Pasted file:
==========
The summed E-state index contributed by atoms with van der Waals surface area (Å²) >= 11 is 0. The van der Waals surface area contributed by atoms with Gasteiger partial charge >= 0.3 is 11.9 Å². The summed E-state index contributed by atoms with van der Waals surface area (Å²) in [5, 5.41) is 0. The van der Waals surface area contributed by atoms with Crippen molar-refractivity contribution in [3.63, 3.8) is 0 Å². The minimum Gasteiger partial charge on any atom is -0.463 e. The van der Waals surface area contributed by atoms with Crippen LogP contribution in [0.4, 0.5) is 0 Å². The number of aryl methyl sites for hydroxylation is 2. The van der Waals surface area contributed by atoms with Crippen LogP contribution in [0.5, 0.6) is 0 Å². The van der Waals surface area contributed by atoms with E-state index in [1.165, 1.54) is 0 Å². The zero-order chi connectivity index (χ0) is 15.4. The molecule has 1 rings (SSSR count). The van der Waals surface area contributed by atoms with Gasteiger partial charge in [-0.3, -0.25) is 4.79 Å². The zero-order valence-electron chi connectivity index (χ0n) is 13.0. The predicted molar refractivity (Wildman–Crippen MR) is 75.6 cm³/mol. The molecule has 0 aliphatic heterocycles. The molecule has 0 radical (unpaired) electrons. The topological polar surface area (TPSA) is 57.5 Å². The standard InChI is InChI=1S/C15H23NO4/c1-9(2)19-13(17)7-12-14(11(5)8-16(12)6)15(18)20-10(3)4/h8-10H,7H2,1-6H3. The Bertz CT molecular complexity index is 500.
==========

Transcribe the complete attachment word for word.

The summed E-state index contributed by atoms with van der Waals surface area (Å²) >= 11 is 0. The van der Waals surface area contributed by atoms with Gasteiger partial charge >= 0.3 is 11.9 Å². The summed E-state index contributed by atoms with van der Waals surface area (Å²) in [5, 5.41) is 0. The van der Waals surface area contributed by atoms with Crippen molar-refractivity contribution in [3.63, 3.8) is 0 Å². The minimum Gasteiger partial charge on any atom is -0.463 e. The van der Waals surface area contributed by atoms with Crippen LogP contribution in [0.4, 0.5) is 0 Å². The number of aryl methyl sites for hydroxylation is 2. The van der Waals surface area contributed by atoms with Crippen LogP contribution in [0.5, 0.6) is 0 Å². The van der Waals surface area contributed by atoms with E-state index in [1.165, 1.54) is 0 Å². The zero-order chi connectivity index (χ0) is 15.4. The molecule has 1 rings (SSSR count). The van der Waals surface area contributed by atoms with Gasteiger partial charge in [-0.3, -0.25) is 4.79 Å². The zero-order valence-electron chi connectivity index (χ0n) is 13.0. The predicted molar refractivity (Wildman–Crippen MR) is 75.6 cm³/mol. The molecule has 0 aliphatic heterocycles. The molecule has 0 radical (unpaired) electrons. The topological polar surface area (TPSA) is 57.5 Å². The standard InChI is InChI=1S/C15H23NO4/c1-9(2)19-13(17)7-12-14(11(5)8-16(12)6)15(18)20-10(3)4/h8-10H,7H2,1-6H3. The Bertz CT molecular complexity index is 500.